Every Friday, Baptist Women in Ministry features a fabulous minister on this blog. Today, we are pleased to interview Kristina Garrison-Clark. Kristina IS what a minister looks like!
Kristina, tell us about your ministry journey and the places and they ways you have served and are serving
My ministry journey began with me first being ministered to. I was three years old when I attended church with my Nana in Carson, California. She was an usher and would drop me off at Sunday School before she tended to her duties. The people in that church were so loving, kind and helpful. My oldest and fondest memories of my ministry journey began there: a place where the church community made me feel loved and valued. God’s love was extended to me through these members, and this love given freely by them assured me that God’s love was real.
I grew up in an unchurched family, so the only times I attended church were either with my Nana or with my neighborhood friends. From a very young age, I knew God had called and set me apart, but my gifts and purpose was not revealed to me until later in my adult life. For as long as I can remember I believed in God, but I never had one specific experience where I professed God with my mouth and believed him in my heart. In my younger years my relationship with God was more individual and experiential. In third grade, I received a super-sized book filled with Bible stories from one of my aunts. Being the avid reader that I was growing up, I was overjoyed to read this particular book over and over again. Once I had read it enough, I decided I needed to teach it to my siblings and peers. When the neighborhood children asked if I could come out and play, I told l them, “Yes, under one condition. You have to attend my Bible study.” For over a year when I was eight years old, I had friends young and old, sitting on my front porch learning Bible stories. I quizzed them and provided homework assignments that were graded and returned at the next Bible study.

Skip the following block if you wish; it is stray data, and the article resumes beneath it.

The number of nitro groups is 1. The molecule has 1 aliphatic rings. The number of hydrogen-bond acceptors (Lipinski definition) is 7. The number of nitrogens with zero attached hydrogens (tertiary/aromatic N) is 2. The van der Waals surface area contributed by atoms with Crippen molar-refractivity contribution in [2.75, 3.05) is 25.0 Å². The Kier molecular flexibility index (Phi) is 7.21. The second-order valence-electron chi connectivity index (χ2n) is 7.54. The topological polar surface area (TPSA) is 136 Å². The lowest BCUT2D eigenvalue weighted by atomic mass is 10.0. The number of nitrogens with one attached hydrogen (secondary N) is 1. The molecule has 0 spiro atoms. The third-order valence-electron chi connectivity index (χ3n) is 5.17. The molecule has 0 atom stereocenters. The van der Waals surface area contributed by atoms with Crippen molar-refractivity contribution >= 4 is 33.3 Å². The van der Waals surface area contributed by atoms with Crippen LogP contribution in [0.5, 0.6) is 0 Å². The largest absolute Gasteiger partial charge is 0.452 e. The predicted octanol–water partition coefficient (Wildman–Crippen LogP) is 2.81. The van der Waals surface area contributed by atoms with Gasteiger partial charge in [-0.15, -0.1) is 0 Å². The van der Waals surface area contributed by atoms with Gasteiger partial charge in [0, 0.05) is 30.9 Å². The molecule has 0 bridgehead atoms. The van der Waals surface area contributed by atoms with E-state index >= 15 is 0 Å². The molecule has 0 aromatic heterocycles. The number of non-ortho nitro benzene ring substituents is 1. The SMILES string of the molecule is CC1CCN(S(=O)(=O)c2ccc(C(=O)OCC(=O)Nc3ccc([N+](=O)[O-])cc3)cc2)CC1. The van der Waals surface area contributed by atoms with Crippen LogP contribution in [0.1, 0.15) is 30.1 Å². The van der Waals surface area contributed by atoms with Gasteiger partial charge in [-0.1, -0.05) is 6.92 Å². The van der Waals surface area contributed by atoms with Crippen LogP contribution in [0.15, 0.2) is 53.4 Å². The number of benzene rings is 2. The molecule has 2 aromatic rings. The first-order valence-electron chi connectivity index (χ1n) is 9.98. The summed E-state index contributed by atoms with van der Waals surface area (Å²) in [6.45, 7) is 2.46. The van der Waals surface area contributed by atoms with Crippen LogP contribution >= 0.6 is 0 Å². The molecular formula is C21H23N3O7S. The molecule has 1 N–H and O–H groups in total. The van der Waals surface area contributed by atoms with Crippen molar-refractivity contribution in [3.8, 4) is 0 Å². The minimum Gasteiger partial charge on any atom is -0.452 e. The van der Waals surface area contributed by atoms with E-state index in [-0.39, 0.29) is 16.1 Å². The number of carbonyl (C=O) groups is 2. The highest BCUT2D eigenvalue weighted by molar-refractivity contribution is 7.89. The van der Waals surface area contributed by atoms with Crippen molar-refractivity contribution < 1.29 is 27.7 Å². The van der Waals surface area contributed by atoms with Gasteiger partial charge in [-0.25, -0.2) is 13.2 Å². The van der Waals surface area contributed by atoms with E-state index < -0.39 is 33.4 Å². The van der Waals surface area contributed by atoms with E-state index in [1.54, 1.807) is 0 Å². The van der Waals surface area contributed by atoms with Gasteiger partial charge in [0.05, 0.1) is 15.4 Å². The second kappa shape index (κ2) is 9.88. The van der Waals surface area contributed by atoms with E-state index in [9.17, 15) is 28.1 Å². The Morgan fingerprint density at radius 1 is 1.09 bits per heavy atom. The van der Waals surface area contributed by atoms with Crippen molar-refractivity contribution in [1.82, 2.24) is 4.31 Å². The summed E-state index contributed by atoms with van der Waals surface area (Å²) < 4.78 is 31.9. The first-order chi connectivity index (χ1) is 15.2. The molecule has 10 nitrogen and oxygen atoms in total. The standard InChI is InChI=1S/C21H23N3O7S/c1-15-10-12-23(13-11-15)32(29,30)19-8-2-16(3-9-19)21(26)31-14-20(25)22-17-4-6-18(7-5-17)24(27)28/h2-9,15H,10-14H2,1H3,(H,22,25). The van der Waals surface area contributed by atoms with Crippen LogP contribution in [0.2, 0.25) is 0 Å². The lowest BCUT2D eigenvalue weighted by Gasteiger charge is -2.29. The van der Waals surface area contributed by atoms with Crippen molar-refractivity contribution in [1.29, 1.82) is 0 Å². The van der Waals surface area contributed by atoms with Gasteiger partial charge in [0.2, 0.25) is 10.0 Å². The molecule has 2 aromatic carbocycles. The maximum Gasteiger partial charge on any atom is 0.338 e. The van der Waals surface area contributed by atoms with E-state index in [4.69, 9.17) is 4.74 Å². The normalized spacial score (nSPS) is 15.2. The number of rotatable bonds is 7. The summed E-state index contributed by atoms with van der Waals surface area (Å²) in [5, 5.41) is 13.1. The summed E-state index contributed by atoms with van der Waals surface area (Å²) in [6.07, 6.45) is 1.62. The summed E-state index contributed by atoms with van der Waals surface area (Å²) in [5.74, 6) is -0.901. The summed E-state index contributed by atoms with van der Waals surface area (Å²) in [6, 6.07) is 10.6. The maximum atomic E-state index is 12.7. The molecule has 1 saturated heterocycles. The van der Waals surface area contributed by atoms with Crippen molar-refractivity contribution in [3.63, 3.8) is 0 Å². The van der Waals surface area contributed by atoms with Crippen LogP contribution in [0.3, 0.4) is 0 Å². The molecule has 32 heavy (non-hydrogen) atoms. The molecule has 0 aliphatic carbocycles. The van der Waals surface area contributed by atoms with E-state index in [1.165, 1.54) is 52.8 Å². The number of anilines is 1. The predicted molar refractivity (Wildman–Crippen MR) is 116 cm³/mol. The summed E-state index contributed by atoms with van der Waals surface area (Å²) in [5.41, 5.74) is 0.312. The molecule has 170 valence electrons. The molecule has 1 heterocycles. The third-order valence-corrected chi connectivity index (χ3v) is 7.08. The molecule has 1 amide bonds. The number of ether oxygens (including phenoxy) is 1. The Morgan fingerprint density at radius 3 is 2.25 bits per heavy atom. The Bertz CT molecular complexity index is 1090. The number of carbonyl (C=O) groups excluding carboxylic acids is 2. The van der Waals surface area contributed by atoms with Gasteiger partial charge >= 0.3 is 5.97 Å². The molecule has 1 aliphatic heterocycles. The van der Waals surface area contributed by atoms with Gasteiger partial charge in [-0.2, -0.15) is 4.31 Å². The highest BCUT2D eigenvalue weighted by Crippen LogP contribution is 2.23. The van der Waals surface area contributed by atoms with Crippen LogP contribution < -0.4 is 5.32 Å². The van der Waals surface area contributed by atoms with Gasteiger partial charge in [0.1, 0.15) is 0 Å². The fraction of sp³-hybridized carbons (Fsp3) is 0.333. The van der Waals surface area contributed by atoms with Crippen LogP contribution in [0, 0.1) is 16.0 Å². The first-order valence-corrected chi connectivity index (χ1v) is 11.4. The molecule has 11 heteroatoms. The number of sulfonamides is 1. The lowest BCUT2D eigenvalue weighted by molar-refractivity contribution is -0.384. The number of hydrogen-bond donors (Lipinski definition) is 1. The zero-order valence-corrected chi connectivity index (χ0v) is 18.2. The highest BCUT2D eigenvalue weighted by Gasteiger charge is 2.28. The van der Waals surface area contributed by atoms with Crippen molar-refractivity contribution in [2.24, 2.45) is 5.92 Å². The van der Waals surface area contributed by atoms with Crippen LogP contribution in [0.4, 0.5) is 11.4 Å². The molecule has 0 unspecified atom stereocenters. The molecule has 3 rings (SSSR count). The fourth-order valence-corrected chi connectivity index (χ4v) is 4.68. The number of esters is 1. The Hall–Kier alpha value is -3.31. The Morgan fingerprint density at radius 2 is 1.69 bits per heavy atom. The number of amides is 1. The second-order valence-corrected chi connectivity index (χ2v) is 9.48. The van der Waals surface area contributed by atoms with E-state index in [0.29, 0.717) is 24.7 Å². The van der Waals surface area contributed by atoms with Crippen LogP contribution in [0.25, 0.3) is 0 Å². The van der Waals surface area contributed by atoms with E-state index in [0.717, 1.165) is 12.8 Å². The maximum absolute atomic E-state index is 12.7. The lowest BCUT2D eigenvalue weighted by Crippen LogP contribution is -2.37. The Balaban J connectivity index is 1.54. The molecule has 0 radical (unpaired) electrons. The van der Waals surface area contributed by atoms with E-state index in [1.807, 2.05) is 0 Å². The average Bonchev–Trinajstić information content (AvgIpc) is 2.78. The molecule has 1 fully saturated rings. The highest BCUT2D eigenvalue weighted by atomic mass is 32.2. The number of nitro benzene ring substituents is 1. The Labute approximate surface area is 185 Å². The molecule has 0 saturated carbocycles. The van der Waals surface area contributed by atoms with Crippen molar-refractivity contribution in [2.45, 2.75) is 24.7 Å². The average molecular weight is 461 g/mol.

At the age of eight, I was also baptized at my neighborhood friend’s church. I didn’t quite understand what baptism represented, but I knew that I loved God and that God loved me. I didn’t care who knew.
At the age of twelve, I moved to Phoenix, Arizona, to live with my aunt, and I began to attend church regularly. I participated in the choir, church plays, dance ministry, and any other activity as my aunt saw fit. I loved singing in the choir and listening to our pastor preach. While many of the youth were hanging out during service, I was taking notes. I remember being awed by the way the pastor brought the Bible to life and taught us to apply it. I remember when I was fifteen repeatedly searching “how to write sermons” on Google. I had never heard of seminary, but I knew sermon writing was something I wanted to learn. I so badly desired mentorship and guidance from our female youth ministers and the pastor’s wife, but I was too afraid to ask for what I needed.
During my freshman year in college, I became a part of the InterVarsity Christian Fellowship. During the meetings, I became aware of and was affirmed in my spiritual gifts. During my sophomore year I worked with a close friend to create an out-of-the box Christian organization on our campus, but partly due to my fear and self-doubt, the organization was never brought to life.